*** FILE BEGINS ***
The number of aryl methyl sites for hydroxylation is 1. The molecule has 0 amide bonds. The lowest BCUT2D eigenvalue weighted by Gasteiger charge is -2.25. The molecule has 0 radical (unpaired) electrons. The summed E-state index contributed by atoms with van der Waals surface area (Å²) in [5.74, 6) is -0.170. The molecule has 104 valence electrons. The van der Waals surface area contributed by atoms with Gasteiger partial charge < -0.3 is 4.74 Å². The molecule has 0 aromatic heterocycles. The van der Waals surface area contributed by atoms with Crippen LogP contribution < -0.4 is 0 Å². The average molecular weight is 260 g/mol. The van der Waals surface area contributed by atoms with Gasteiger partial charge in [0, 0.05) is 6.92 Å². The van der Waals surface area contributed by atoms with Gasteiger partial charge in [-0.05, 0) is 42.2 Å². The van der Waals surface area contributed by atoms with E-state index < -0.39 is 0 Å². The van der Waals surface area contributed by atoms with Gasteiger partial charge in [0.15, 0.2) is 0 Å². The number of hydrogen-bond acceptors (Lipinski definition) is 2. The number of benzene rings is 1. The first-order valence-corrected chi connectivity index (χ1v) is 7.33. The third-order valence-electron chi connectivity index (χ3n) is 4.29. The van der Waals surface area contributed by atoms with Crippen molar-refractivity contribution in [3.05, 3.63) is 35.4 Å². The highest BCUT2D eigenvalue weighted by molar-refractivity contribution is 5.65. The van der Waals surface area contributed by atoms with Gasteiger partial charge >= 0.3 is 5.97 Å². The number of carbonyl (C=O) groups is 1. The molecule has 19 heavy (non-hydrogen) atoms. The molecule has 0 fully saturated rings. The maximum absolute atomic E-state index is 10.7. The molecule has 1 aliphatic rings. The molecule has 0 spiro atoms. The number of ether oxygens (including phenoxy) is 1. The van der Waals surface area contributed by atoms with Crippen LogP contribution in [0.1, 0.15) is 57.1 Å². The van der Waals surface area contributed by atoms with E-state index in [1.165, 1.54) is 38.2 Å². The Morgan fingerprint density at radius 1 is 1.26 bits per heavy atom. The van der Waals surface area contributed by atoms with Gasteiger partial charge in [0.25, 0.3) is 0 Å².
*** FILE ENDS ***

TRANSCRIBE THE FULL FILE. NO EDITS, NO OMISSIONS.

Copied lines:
The number of aryl methyl sites for hydroxylation is 1. The molecule has 0 amide bonds. The lowest BCUT2D eigenvalue weighted by Gasteiger charge is -2.25. The molecule has 0 radical (unpaired) electrons. The summed E-state index contributed by atoms with van der Waals surface area (Å²) in [5.74, 6) is -0.170. The molecule has 104 valence electrons. The van der Waals surface area contributed by atoms with Gasteiger partial charge < -0.3 is 4.74 Å². The molecule has 0 aromatic heterocycles. The van der Waals surface area contributed by atoms with Crippen LogP contribution < -0.4 is 0 Å². The average molecular weight is 260 g/mol. The van der Waals surface area contributed by atoms with Gasteiger partial charge in [0, 0.05) is 6.92 Å². The van der Waals surface area contributed by atoms with Gasteiger partial charge in [-0.05, 0) is 42.2 Å². The van der Waals surface area contributed by atoms with E-state index < -0.39 is 0 Å². The van der Waals surface area contributed by atoms with Gasteiger partial charge in [0.15, 0.2) is 0 Å². The number of hydrogen-bond acceptors (Lipinski definition) is 2. The number of benzene rings is 1. The first-order valence-corrected chi connectivity index (χ1v) is 7.33. The third-order valence-electron chi connectivity index (χ3n) is 4.29. The van der Waals surface area contributed by atoms with Crippen molar-refractivity contribution in [3.05, 3.63) is 35.4 Å². The highest BCUT2D eigenvalue weighted by molar-refractivity contribution is 5.65. The van der Waals surface area contributed by atoms with Gasteiger partial charge >= 0.3 is 5.97 Å². The number of carbonyl (C=O) groups is 1. The molecule has 19 heavy (non-hydrogen) atoms. The molecule has 0 fully saturated rings. The maximum absolute atomic E-state index is 10.7. The molecule has 1 aliphatic rings. The molecule has 0 spiro atoms. The number of ether oxygens (including phenoxy) is 1. The van der Waals surface area contributed by atoms with Crippen LogP contribution in [0.1, 0.15) is 57.1 Å². The van der Waals surface area contributed by atoms with E-state index in [1.165, 1.54) is 38.2 Å². The Morgan fingerprint density at radius 1 is 1.26 bits per heavy atom. The van der Waals surface area contributed by atoms with Gasteiger partial charge in [0.25, 0.3) is 0 Å².